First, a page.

What is physiotherapy? Massage? Exercise? Rehabilitation? Stretches? Prodding and poking? Manipulation?
Over the years Physiotherapy has utilised all of these to treat a variety of people.
What many patients are not aware of is that in the past 10 years the Physiotherapy profession has been going through somewhat of a reform.
With the emergence of high-class research and evidence, and dedicated professionals passionate about developing their practice we can now say, with some confidence what physiotherapy is, and what physiotherapy definitely Is NOT
Physiotherapy is NOT massage. Now don’t get me wrong, massage is a relaxing and calming way to relieve stress and muscle aches and pains. However, it has no long-lasting effects after the time you get up from the therapist’s bed and walk out of the clinic. It does not remove, waste products’, aid recovery or ‘realign muscles’.
Massage therapy adds heat to tissue and that is about it. With any modality that adds heat to the bodies structures, it will invariably feel nice, just like using a hot water bottle. So the next time your physio or chiropractor say you need several sessions of massage please question their clinical reason for doing so.
Physiotherapy is not Prodding, Poking and Clicking things in and out of place or releasing trigger points. Palpation and hands-on therapy should be for assessment purposes only, and this is a very effective means of diagnosing certain conditions. Just like massage, there are no long term benefits from hands-on therapy. Many of my clients tell me that they have been told their pelvis is out of alignment, their back has a curve (which is normal) and that they need multiple sessions of manipulation to realign their joints. Let me be clear, there is absolutely no evidence to support this treatment method, there are hundreds of scientific journals that refute these claims and as a profession, we have tried to educate many professionals about these outdated practices and harmful messages, that many private professionals still try to peddle.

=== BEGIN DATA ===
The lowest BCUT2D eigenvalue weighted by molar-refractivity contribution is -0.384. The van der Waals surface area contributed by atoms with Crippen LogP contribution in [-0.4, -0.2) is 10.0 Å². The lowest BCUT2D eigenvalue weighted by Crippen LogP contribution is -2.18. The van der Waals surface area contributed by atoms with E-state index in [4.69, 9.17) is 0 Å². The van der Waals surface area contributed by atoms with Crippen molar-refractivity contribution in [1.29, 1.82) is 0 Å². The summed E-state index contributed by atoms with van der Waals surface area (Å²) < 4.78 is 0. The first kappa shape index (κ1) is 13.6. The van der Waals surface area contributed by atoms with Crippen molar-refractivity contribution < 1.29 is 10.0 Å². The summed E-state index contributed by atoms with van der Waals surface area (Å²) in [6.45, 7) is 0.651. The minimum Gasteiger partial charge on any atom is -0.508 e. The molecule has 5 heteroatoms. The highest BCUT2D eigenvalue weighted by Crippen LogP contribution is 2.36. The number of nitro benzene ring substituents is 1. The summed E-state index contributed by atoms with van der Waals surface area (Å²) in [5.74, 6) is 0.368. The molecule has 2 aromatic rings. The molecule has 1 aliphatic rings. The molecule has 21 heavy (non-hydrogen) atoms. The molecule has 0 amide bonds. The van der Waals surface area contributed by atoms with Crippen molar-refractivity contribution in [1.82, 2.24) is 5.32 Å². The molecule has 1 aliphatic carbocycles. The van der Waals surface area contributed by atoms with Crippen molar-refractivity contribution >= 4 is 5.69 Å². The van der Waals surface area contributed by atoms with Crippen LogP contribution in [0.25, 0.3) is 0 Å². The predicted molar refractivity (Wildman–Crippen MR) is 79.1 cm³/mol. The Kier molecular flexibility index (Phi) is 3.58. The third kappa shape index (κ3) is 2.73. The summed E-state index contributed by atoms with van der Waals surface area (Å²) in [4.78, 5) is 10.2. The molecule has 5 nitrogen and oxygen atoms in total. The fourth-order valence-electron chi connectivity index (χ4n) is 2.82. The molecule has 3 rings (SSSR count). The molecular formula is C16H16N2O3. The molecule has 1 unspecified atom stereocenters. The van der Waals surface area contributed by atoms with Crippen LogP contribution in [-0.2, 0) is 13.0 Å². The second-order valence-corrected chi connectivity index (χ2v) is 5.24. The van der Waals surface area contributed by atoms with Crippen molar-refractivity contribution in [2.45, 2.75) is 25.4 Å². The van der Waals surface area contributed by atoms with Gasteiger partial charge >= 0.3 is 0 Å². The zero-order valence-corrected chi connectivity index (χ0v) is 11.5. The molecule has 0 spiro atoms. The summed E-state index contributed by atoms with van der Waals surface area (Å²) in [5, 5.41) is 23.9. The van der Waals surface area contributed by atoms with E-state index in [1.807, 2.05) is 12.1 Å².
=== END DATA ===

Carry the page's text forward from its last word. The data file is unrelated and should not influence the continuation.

Physiotherapy is an active and progressive form of rehabilitation.
Do the following statements sound familiar?
“I saw the physio for 6 sessions and it felt better after the session but the pain has come back again”
“The physio gave me an exercise sheet and discharged me”
“each session the physio would tell me my posture was contributing to my pain and I should sit up straight to help my back pain”
Far too often people who access Physiotherapy are not educated on their condition and how to improve their symptoms. This is in part due to inexperienced and ill-informed professionals. I would challenge anybody currently, or who may potentially visit a physiotherapist or other allied healthcare professionals to explain the current best evidence for treating back pain, shoulder pain or knee pain.
Physiotherapy IS exercise therapy.
Mechanotherapy is a fancy theory to essentially suggest that to get a structure stronger- use the structure. For example, if you have a weak muscle strengthen it. If you have a stiff joint, use it, and if you have an injured ligament, us the ligament within reason.
It makes sense, that to recover from injury we must train our bodies to complete previous, painful tasks again without pain. To many physiotherapists do not address this and simply provide short term, ineffective, superficial reductions in symptoms.
Although exercise is seen as ‘fobbing’ someone off or not providing ‘proper’ physiotherapy it is the only way to build long term recovery and return to function whilst minimising the future reoccurrence of injury.
It requires patients to become an active part of their recovery and to engage with physiotherapists throughout their rehabilitation. This is often not, what a patient wants when going to see a physiotherapist and disengages with treatment and has poor outcomes.
Physiotherapy requires patient education and effective rehabilitation from a strong research basis. Recovery invariably requires the management of several factors and you should always understand what these factors are and how, together with your physio, you will be able to tackle these
Question your therapist, ask them their understanding of what they are doing for you. You wouldn’t keep returning your car to a mechanic whose repairs fail time after time.
This is your health, the most fundamental and important part of life. You have every right to question and seek clarification you have a responsibility to provide yourself with the best care possible.
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I would be happy to continue to dispel some more physio myths.